TOM DUKE of Burlington, Iowa, calls himself a "scientific farmer." And I guess he is.
Every fall, he has to spray the inside of his grain bins with an insecticide. It's a dirty job, climbing up a ladder with the toxic chemical. So last year, casting about for alternatives, Tom tried a computer program called Mindlink Problem Solver.
And something clicked with bumblebees.
"Wouldn't it be great if we had a bumblebee to spray the walls for us?" he recalls thinking. "So I picked up a piece of aluminum tubing to see how it would look." From imagining a bumblebee flying around his bins, he started thinking about the aluminum pipe. He invented and built a pipe-and-sprayer contraption that lets him reach the highest walls without a ladder. He credits Mindlink for its mental prodding.
Mindlink of North Pomfret, Vt., is one of a small but growing number of companies that sell "brainstorming" software or "computer-assisted thinking."
Four weeks ago, Bernard Joy had a ticklish problem. His church's development committee spent weeks batting around fund-raising ideas for the church school. But it couldn't develop a plan. So Bernard, a pastor with the Memorial Baptist Church in Savannah, Ga., gathered the committee. Then he opened a program called Project KickStart, typed their ideas into his notebook computer, and let the committee see the process on an external monitor he had hooked up.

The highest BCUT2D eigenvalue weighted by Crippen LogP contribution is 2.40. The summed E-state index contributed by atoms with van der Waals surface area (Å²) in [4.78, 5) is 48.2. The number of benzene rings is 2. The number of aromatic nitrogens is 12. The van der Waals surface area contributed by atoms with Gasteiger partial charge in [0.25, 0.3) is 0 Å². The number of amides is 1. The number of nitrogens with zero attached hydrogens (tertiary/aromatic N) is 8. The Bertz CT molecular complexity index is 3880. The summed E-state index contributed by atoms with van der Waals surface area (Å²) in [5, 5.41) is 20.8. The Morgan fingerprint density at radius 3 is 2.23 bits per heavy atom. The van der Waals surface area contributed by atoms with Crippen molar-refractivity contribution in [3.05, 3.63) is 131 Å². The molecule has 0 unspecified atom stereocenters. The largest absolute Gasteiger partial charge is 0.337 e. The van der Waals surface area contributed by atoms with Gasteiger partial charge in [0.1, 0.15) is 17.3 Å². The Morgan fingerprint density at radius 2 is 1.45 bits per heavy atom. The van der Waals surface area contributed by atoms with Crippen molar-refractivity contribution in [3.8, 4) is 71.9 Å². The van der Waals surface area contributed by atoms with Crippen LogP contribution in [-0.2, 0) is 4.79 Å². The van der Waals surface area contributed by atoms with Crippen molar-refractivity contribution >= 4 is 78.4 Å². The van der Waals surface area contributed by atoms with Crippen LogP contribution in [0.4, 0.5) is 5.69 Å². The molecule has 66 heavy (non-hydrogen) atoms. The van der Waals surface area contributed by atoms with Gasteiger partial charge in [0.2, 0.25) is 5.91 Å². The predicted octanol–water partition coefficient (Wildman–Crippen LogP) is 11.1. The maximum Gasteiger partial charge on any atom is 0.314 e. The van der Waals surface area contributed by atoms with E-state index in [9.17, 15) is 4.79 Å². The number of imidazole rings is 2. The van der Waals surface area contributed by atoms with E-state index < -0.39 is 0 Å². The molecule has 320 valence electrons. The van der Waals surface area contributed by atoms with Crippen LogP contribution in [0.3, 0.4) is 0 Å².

"In an hour and 15 minutes, we walked out of there with a plan," he says. A week later, the group met again and, using Project KickStart, assigned each of the plan's 50 or 60 steps to a person. It's too early to tell if the plan will work, he adds. "What the computer did was to enable us to structure the process."
Computer-assisted thinking? Imagination at the touch of a keyboard? It sounds like a gimmick. Or vaguely scary.
Sure, computers help people make decisions by organizing data in a better way. But jump-starting their creativity? Hmmmm.